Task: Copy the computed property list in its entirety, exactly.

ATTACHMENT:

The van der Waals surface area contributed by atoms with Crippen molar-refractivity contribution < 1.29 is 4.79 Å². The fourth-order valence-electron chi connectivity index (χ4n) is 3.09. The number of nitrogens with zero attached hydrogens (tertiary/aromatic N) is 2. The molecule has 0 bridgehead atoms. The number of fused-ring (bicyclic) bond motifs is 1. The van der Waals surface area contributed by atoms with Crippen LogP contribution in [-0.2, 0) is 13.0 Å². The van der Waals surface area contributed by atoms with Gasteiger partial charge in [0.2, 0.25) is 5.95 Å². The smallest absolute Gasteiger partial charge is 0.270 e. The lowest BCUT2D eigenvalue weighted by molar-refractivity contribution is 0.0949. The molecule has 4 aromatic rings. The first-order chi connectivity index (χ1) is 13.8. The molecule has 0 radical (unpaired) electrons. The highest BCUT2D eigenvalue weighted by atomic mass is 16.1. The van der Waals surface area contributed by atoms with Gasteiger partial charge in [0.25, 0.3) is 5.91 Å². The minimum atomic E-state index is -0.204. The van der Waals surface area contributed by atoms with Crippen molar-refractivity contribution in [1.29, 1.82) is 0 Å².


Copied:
The van der Waals surface area contributed by atoms with Crippen molar-refractivity contribution < 1.29 is 4.79 Å². The fourth-order valence-electron chi connectivity index (χ4n) is 3.09. The number of nitrogens with zero attached hydrogens (tertiary/aromatic N) is 2. The molecule has 0 bridgehead atoms. The number of fused-ring (bicyclic) bond motifs is 1. The van der Waals surface area contributed by atoms with Crippen LogP contribution in [-0.2, 0) is 13.0 Å². The van der Waals surface area contributed by atoms with Gasteiger partial charge in [0.2, 0.25) is 5.95 Å². The smallest absolute Gasteiger partial charge is 0.270 e. The lowest BCUT2D eigenvalue weighted by molar-refractivity contribution is 0.0949. The molecule has 4 aromatic rings. The first-order chi connectivity index (χ1) is 13.8. The molecule has 0 radical (unpaired) electrons. The highest BCUT2D eigenvalue weighted by atomic mass is 16.1. The van der Waals surface area contributed by atoms with Gasteiger partial charge in [0.25, 0.3) is 5.91 Å². The minimum atomic E-state index is -0.204. The van der Waals surface area contributed by atoms with Crippen molar-refractivity contribution in [1.29, 1.82) is 0 Å².